About one-third of gay and transgender residents in the Omaha metropolitan area reported job discrimination because of their sexual orientation or gender identity, according to an online questionnaire conducted by University of Nebraska Medical Center researchers.
The questionnaire's conclusions are expected to become new fodder in the debate over City Councilman Ben Gray's proposal to amend the city's anti-discrimination ordinances to prohibit discrimination against gay and transgender residents. Scheduled for formal introduction on Feb. 28, the proposal has reignited a debate among religious groups and business and political interests.
The findings, which were released this week, come from a 67-question UNMC survey of gay and transgender Nebraska residents in 2010.
Proponents of Gray's proposal say the results quantify the need to amend the city ordinances.
“In 2010 there were members of the City Council who didn't think there was an existing problem” with job discrimination, said the Rev. Dr. E. Scott Jones, who is gay and the senior minister of First Central Congregational United Church of Christ in Omaha.
“Now this report does show that there is employment discrimination against lesbian, gay, transgender and bisexual persons in our communities,” he said.
A total of 770 people responded to the questionnaire, including 412 from the Omaha area. All but roughly 10 percent of the participants said they lived in the Omaha or Lincoln metropolitan areas. The questionnaire was part of a larger report released last summer on the needs of area gay and transgender residents.
Of the Omaha-area respondents, nearly 33 percent reported they had been discriminated against in a job at least once because of their sexual orientation or gender identity.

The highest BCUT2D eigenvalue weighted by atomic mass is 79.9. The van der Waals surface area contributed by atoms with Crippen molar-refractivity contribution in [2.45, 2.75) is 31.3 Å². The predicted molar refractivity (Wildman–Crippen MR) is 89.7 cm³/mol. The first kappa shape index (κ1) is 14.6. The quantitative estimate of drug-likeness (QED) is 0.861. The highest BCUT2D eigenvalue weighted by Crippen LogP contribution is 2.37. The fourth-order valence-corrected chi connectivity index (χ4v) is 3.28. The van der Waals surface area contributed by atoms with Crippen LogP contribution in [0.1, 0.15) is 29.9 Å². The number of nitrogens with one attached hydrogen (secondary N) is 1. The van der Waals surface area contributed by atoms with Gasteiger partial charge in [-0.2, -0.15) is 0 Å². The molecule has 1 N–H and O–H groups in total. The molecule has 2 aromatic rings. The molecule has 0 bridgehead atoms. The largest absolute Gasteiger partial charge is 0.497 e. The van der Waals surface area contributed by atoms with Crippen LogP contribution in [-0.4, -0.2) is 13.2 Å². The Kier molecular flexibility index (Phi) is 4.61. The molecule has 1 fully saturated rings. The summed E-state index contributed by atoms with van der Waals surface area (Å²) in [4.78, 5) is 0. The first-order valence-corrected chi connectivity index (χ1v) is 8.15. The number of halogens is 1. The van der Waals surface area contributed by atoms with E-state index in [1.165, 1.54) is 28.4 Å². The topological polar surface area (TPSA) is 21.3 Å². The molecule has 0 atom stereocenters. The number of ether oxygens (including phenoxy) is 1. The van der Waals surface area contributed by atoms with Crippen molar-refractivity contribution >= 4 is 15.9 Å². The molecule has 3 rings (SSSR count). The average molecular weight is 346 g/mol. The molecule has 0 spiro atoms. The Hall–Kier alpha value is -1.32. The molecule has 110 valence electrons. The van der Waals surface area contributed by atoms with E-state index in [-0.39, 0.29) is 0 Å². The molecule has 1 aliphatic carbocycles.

Researchers took another look at the 2010 data in December because of Gray's plans to reintroduce the anti-discrimination proposal, partly because of a lack of local data on job discrimination against gay and transgender residents.
The City Council last took up the proposal in 2010, when it failed on a 3-3 vote.
Christopher Fisher, the assistant professor in UNMC's public health college who headed the survey, said respondents who experienced at least one instance of job-related discrimination were likely to have higher risks of depression than those who didn't.
But the local data could not prove job-related discrimination had led to symptoms of depression, UNMC researchers said. Fisher said, however, that other scientific research has established such links.
Researchers acknowledged having incomplete information about Nebraska's gay and transgender populations.
Researchers said they tried to obtain a “diverse sample” of gay and transgender residents through fliers, press releases and invitations to individuals to participate.
Despite the data's limitations, Fisher said, the conclusions provide “more than what we had.”
“It provides a legitimate set of data that doesn't exist anywhere else,” he said.
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